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getting-started-part3

Part 3

Drawing a Quad

Let's call a new method Draw() from our main application loop:

while (window.Exists)
{
    window.PumpEvents();
    Draw();
}

The Draw() method will include all of our per-frame commands for drawing our multi-colored quad using the resources we created in the last section.

The first thing we need to do is call Begin() on our CommandList. Before commands can be recorded into a CommandList, this method must be called.

_commandList.Begin();

Before we can issue a Draw command, we need to set a Framebuffer and Viewport.

_commandList.SetFramebuffer(_graphicsDevice.SwapchainFramebuffer);

A Framebuffer is a device resource which controls where the rendered outputs go. The SwapchainFramebuffer is the application's main Framebuffer. It can be used to draw directly into the application's view.

At the beginning of every frame, we clear the screen to black. In a static scene, this is not really necessary, but I will do it anyway for demonstration.

_commandList.ClearColorTarget(0, RgbaFloat.Black);

Now that we have done that, we need to bind the resources that we created in the last section, and issue a draw call.

_commandList.SetVertexBuffer(0, _vertexBuffer);
_commandList.SetIndexBuffer(_indexBuffer, IndexFormat.UInt16);
_commandList.SetPipeline(_pipeline);
_commandList.DrawIndexed(
    indexCount: 4,
    instanceCount: 1,
    indexStart: 0,
    vertexOffset: 0,
    instanceStart: 0);

The vertex buffer is bound to slot 0. In our case, we only have one slot, but it is possible for multiple slots and multiple vertex buffers to be used. When we bind our index buffer, we need to communicate the format of data inside of it. Ours contains 16-bit unsigned integers (IndexFormat.UInt16). We issue a DrawIndexed command with four indices, one instance, and no offsets.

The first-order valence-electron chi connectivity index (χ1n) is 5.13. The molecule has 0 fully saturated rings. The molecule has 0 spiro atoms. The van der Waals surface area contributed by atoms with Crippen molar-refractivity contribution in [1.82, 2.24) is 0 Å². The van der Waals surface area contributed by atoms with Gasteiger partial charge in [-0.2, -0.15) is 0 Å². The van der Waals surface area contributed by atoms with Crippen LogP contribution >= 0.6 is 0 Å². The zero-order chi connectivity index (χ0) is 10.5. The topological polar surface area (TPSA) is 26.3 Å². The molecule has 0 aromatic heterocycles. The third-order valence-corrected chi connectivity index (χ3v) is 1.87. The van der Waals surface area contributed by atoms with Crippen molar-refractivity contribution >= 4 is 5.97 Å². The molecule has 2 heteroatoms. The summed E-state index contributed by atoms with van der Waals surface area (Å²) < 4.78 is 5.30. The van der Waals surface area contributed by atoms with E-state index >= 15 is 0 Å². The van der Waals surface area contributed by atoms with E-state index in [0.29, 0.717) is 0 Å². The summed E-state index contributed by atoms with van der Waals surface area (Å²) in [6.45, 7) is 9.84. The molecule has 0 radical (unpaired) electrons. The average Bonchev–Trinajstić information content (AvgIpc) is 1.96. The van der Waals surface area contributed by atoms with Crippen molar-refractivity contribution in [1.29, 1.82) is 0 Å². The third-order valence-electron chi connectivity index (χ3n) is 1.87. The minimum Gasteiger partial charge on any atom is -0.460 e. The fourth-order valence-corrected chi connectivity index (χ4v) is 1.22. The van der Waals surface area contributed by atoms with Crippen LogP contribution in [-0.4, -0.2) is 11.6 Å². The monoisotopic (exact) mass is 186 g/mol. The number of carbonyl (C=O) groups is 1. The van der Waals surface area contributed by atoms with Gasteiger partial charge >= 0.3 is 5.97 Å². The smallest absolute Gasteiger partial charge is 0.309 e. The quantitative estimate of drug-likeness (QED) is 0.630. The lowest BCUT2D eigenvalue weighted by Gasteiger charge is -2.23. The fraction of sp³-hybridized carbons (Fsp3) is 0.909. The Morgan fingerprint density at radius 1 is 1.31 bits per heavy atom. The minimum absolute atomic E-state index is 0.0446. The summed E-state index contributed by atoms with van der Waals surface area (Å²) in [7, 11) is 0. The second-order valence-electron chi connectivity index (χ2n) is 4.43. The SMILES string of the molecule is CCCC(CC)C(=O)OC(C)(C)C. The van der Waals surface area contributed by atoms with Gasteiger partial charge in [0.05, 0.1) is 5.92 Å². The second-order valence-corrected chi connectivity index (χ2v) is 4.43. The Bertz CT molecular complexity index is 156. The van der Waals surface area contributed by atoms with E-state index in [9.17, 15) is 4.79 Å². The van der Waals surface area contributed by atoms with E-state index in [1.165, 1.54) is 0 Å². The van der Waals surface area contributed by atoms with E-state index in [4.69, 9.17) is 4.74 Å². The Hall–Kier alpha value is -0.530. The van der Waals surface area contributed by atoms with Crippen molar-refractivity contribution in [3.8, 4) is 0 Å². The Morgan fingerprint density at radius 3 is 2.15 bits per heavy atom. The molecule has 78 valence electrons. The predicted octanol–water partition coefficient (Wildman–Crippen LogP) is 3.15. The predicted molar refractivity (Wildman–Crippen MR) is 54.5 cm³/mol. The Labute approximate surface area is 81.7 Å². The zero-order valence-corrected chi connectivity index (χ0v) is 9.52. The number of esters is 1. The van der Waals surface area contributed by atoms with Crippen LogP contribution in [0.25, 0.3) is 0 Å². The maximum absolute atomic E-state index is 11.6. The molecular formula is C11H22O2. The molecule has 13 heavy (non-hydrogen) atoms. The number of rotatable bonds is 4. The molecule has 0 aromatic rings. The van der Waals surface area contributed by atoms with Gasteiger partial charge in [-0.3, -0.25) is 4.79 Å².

We are almost ready to see our colored quad. All that remains is to execute our commands, and swap the buffers of the main swapchain.

_commandList.End();
_graphicsDevice.SubmitCommands(_commandList);
_graphicsDevice.SwapBuffers();

If you run the application now, you should see a quad being rendered, with a different color mixing from each corner.

Final Image

Resource Cleanup

After our application's main loop, let's call a new method DisposeResources.

while (window.Exists)
{
    window.PumpEvents();
    Draw();
}

DisposeResources();

In that method, we will simply dispose of everything we have created, ending with the GraphicsDevice itself.

private static void DisposeResources()
{
    _pipeline.Dispose();
    _vertexShader.Dispose();
    _fragmentShader.Dispose();
    _commandList.Dispose();
    _vertexBuffer.Dispose();
    _indexBuffer.Dispose();
    _graphicsDevice.Dispose();
}

Wrapping Up

The completed project of this tutorial is available here. This is a simple example intended to demonstrate some of the core concepts in Veldrid. More advanced rendering techniques are possible using these and other features available in the library.

See the [NeoDemo] project in the Veldrid repository for a more complex application built on Veldrid. It uses the following techniques:

  • Real-time dynamic shadows with three cascades
  • Real-time reflections.
  • Point lighting with configurable diffuse and specular components
  • 2D shadow and reflection map previews
  • ImGui integration
  • Multiple framebuffer outputs and full-screen effects
  • Configurable MSAA
  • Multi-threaded rendering
  • Live switching of graphics APIs
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